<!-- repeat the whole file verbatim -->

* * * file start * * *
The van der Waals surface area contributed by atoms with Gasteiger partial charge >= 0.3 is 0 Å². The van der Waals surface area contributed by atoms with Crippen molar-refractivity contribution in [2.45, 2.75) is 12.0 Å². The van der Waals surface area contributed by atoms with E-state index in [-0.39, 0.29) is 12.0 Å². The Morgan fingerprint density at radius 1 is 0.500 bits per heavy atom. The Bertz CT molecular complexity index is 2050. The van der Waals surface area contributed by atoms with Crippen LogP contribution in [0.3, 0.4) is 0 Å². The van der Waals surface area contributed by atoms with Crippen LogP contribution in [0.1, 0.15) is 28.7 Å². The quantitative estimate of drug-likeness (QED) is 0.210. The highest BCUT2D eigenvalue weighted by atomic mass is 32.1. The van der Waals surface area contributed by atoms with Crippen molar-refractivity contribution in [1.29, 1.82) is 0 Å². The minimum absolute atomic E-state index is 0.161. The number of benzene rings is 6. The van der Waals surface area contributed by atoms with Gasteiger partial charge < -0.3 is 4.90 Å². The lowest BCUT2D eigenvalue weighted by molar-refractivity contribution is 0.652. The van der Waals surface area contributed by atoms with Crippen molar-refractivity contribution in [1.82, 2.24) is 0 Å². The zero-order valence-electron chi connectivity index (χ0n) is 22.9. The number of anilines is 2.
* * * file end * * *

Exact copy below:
The van der Waals surface area contributed by atoms with Gasteiger partial charge >= 0.3 is 0 Å². The van der Waals surface area contributed by atoms with Crippen molar-refractivity contribution in [2.45, 2.75) is 12.0 Å². The van der Waals surface area contributed by atoms with E-state index in [-0.39, 0.29) is 12.0 Å². The Morgan fingerprint density at radius 1 is 0.500 bits per heavy atom. The Bertz CT molecular complexity index is 2050. The van der Waals surface area contributed by atoms with Crippen LogP contribution in [0.3, 0.4) is 0 Å². The van der Waals surface area contributed by atoms with Crippen LogP contribution in [0.1, 0.15) is 28.7 Å². The quantitative estimate of drug-likeness (QED) is 0.210. The highest BCUT2D eigenvalue weighted by atomic mass is 32.1. The van der Waals surface area contributed by atoms with Crippen molar-refractivity contribution in [1.29, 1.82) is 0 Å². The minimum absolute atomic E-state index is 0.161. The number of benzene rings is 6. The van der Waals surface area contributed by atoms with Gasteiger partial charge < -0.3 is 4.90 Å². The lowest BCUT2D eigenvalue weighted by molar-refractivity contribution is 0.652. The van der Waals surface area contributed by atoms with Crippen molar-refractivity contribution in [1.82, 2.24) is 0 Å². The zero-order valence-electron chi connectivity index (χ0n) is 22.9. The number of anilines is 2.